We’re stronger than we think.
You don’t need “stuff” to be happy.
There are few things as good as a hot shower with good water pressure.
8. How do your kids feel about the website? Do you think they’ll become more involved with writing for the site?
The kids love being able to share their experiences and thoughts on the website, and will continue to be involved with posts. We have some good ideas for increasing their engagement with the blog, including interviews and video clips.
9. Was there anything about the trip that you wished you’d done a better job of planning for?
Certainly- this is one of the areas that you can never just “nail”, especially when you are on your first extended trip as a family. There’s stuff in our bags that we don’t need, and stuff that we wish we had packed. But nothing major; nothing that can’t be gotten on the road (probably for cheaper than what it would have cost you at home).
We’re learning that we can all get by with less stuff...
10. You mentioned that one of the most difficult parts of traveling was being away from your friends and community for so long. How do you keep in touch with your loved ones back home? What role does your website play in helping you stay connected?
Skype has been great to keep in touch with family and friends back home (especially grandparents who don’t have computers - using SkypeOut to call them direct has been wonderful).
Facebook (posts and messaging) has also been great to keep connected with our friends. Our website is a great tool to really share the details of our adventures - it allows us to tell a longer story than just a quick post on Facebook, and allows our loved ones to really get a feel for what were are experiencing while we are on the road. It’s also fun for the kids to be able to write up their experiences from their own perspective.
11. Which leg of your trip was the most difficult to plan and why?
They all have challenges, but right now we’re struggling with our planning details for SE Asia . There are so many interesting places to go and see, and a ton of information online to wade through. We know that we will be spending May in Chiang Mai,Thailand, with a couple of weeks volunteering at the Elephant Nature Park, but the rest of the time that we have in that area is still relatively open. We’d like to visit Myanmar, which recently opened up for tourists,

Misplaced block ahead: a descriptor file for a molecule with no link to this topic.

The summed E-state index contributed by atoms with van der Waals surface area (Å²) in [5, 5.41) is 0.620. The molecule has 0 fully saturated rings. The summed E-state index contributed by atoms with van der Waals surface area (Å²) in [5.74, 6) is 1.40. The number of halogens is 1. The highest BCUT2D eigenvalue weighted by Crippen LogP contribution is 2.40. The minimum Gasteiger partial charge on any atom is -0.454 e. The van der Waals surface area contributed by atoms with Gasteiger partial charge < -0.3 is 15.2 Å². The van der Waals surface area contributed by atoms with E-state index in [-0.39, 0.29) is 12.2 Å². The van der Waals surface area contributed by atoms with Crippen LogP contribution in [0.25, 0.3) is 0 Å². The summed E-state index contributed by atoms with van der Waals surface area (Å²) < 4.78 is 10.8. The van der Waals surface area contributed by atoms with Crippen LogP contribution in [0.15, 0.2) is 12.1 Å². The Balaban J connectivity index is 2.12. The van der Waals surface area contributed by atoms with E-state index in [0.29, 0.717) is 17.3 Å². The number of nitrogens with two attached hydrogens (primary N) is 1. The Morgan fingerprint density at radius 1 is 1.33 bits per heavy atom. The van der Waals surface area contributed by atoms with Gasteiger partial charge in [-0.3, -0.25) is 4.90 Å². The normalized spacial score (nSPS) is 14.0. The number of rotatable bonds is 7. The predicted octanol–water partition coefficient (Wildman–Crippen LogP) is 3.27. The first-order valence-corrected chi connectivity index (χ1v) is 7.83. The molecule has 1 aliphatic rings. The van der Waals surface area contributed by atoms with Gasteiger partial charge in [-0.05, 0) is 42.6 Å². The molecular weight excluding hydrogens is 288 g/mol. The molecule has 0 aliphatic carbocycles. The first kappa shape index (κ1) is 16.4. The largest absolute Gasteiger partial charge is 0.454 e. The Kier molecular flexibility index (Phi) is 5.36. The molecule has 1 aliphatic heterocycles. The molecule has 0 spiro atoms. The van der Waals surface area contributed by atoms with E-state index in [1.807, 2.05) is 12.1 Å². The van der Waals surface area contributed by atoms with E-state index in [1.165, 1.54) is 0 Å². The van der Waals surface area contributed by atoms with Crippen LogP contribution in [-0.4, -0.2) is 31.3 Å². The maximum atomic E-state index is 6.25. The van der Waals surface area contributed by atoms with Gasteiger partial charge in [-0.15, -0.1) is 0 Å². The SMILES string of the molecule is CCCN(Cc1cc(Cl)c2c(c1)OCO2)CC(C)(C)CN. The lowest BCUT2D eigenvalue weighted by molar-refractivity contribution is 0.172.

as well as visit our foster daughter in Cambodia, plus some beach time and a visit to Angkor Wat, so trying to fit it all in is very difficult!
12. You took a career break in order make time for your trip. Do you have any insights or advice for other people who want to do the same, but aren’t sure how to proceed?
Career Breaks are becoming more popular in the United States , and are no longer being seen as a negative for employment/career purposes. If you are considering a Career Break (and want to stay with you current company), talk with your current employer about whether there might be a possibility for part-time work while you’re on the road (or perhaps a leave of absence). Many times, an employer would rather retain talent in a part-time role if you are interested in returning after the trip. Keeping connected with your company can help with insurance coverage, not to mention the benefit of a little additional income on the road. If you are not interested in staying with your current company, then don’t be afraid to promote your Career Break. If you are proud of it (as well you should be), then focus on the positives of the break - exposure to different cultures, ability to deal with new people in challenging situations, increased problem solving skills, financial planning and management skills, perhaps even a new language. All traits that make you even more valuable to an employer when you return.
13. What do you want readers to take away from reading your website and following along with your travels?
That extended travel (even with your family) is possible, fun, and eminently worthwhile. That the opportunities for growth (as an individual and as a family) are so important and valuable, that the reward of travel (and getting yourself out of your “normal” routine) can not be underestimated. That this is possible - there are any number of reasons to say “I can’t do that”, but that you really can.
14. When you return home from this trip, do you think you’ll continue to blog about your future travels?
We think so - although this is the biggest trip that we’ve done as a family, we know that the road is long, and there will be many other adventures even after we return from this trip.
15. After your kids have grown into adults, how do you hope they look back on this experience?
We hope that they look back on this experience with eyes wide open - at all of the good things (and challenges) that we experienced on the trip; at the fact that the way we used to live is not the only way to live; at the lessons learned. The greatest joy we could have is to inspire our kids (and others) to take a trip like this themselves at some point in their lives.
Just saw this about Career Breaks - good stuff: http://bootsnall.com/articles/11-02/five-reasons-to-take-a-career-break.html